The Horse

APR 2019

The Horse:Your Guide To Equine Health Care provides monthly equine health care information to horse owners, breeders, veterinarians, barn/farm managers, trainer/riding instructors, and others involved in the hands-on care of the horse.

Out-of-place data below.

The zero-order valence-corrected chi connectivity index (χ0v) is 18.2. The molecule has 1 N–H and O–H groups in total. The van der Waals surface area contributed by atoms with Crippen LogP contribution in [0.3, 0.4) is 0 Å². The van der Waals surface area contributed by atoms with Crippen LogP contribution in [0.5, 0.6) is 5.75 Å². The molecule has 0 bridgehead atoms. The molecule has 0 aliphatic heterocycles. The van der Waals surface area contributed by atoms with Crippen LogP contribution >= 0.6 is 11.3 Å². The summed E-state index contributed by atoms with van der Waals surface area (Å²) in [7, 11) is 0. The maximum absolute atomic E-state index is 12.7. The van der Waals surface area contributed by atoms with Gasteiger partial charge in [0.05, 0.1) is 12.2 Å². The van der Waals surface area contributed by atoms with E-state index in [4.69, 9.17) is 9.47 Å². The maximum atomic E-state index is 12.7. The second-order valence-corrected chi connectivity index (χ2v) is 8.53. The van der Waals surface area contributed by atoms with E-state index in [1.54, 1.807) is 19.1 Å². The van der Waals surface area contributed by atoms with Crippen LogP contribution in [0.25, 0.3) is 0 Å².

Issue link:

Contents of this Issue


Page 4 of 51